Teams who qualified for Europe in the same season they were relegated

Since the introduction of the European Champion Clubs’ Cup and the Inter-Cities Fairs Cup in 1955, seven British teams have secured themselves at least a qualification place in European competition and been relegated to the second tier of English football in the same season.

Five of these have been in the Premier League era.

Before the Premier League

Although some football fans seem to forget the game existed before the invention of the Premier League in 1992, it did.

The first team to be relegated from the English top flight and qualify for Europe in the same campaign were Swansea City in the 1982/83 season.

Having finished sixth in their first ever season in the top flight in 1981/82, they suffered second season syndrome the following year and finished second from bottom to be relegated from the old first division.

Their fans did have something to celebrate though, as they beat Wrexham in a two-legged final to win the Welsh Cup and book their place in the preliminary round for the Cup Winners’ Cup the following season. The preliminary round was as far as they got, losing to German side Magdeburg.

A couple of seasons after Swansea achieved it, Norwich City became the first English club to qualify for Europe in the same season they were relegated. Their drop down to the second tier was unlucky as they finished third from bottom with 49 points, finishing only a point behind three other teams.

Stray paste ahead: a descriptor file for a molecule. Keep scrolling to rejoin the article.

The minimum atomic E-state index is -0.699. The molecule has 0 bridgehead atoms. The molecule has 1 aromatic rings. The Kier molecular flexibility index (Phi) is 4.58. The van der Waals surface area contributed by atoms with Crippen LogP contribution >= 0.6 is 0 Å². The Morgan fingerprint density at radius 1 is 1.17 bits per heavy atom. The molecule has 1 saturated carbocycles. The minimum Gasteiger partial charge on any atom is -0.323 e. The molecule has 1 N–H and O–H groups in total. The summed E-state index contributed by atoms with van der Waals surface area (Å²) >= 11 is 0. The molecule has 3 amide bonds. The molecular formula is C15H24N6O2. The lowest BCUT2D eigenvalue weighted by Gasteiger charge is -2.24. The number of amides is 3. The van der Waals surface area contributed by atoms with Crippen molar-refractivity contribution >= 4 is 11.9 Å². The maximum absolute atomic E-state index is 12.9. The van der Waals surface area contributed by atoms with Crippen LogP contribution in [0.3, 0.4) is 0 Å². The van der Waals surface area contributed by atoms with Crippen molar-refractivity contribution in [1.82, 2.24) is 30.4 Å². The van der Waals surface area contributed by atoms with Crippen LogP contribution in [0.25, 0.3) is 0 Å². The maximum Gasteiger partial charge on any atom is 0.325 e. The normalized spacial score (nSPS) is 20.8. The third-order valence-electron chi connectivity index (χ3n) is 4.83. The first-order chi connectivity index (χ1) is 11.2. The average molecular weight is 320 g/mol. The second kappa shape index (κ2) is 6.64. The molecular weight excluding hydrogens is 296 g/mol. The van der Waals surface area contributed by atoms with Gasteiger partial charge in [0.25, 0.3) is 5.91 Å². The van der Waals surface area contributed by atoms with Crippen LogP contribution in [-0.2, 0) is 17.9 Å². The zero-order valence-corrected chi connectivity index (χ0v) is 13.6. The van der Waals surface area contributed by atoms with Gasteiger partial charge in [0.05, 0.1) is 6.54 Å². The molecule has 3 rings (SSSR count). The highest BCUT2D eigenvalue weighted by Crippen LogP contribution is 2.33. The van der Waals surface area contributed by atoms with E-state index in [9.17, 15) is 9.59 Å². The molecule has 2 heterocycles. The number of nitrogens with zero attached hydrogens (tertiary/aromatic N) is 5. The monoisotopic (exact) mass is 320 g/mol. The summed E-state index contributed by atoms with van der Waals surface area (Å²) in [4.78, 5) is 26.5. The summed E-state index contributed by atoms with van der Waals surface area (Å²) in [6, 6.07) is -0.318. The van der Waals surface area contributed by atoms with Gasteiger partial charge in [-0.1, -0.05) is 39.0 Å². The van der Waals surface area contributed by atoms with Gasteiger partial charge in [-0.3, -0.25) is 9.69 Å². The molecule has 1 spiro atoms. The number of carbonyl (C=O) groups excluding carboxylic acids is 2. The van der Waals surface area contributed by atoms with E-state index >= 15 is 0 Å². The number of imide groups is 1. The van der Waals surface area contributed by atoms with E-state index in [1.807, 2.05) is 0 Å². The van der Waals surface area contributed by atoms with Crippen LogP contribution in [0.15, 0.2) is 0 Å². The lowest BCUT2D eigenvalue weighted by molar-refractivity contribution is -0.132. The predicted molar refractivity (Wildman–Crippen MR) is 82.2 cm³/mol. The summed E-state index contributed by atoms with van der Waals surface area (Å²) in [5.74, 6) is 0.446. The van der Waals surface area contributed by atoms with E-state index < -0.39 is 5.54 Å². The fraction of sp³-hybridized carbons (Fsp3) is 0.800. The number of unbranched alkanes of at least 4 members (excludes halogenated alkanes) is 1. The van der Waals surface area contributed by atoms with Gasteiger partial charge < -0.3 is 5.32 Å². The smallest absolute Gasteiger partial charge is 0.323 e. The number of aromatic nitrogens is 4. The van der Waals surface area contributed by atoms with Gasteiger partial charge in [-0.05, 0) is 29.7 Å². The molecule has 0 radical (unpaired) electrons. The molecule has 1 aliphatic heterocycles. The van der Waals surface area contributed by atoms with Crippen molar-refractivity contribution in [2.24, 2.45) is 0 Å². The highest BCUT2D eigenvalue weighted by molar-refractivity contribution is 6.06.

Relegation came two months after they beat Sunderland at Wembley to win the 1984/85 League Cup, which meant qualification for the UEFA Cup. Unfortunately, Norwich didn’t get to play in the competition as all English football teams were banned from European competition following the Heysel tragedy.

Crystal Palace – 1997/98

Crystal Palace had already achieved a reputation as a yo-yo team, having been relegated from the Premier League twice and promoted again twice between 1992/93 and 1997/98.

Both of their relegation’s had been as due to 18th place finishes, with 1992/93 seeing them achieve 49 points and go down on goal difference and 1994/95 seeing them lose five of their last six matches and suffer the dreaded drop.

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Their relegation in 1997/98, however, was emphatic. They spent 14 weeks in a row in the drop zone, with 12 of those in the final position as the bottom of the table team. This was in a season of uncertainty off the pitch, with takeover talks and a managerial merry-go-round.

But, the Palace fans had something to look forward to as they were given a place in the Intertoto Cup. Whilst the Intertoto Cup wasn’t in itself a proper European club competition, it was a qualifying competition for the UEFA Cup.

Palace qualified for it as they were the only English club to have applied to enter. So they got their chance to play in Europe. It was a short-lived affair though as they got knocked out in round three, the round they entered in, by Turkish side Samsunspor.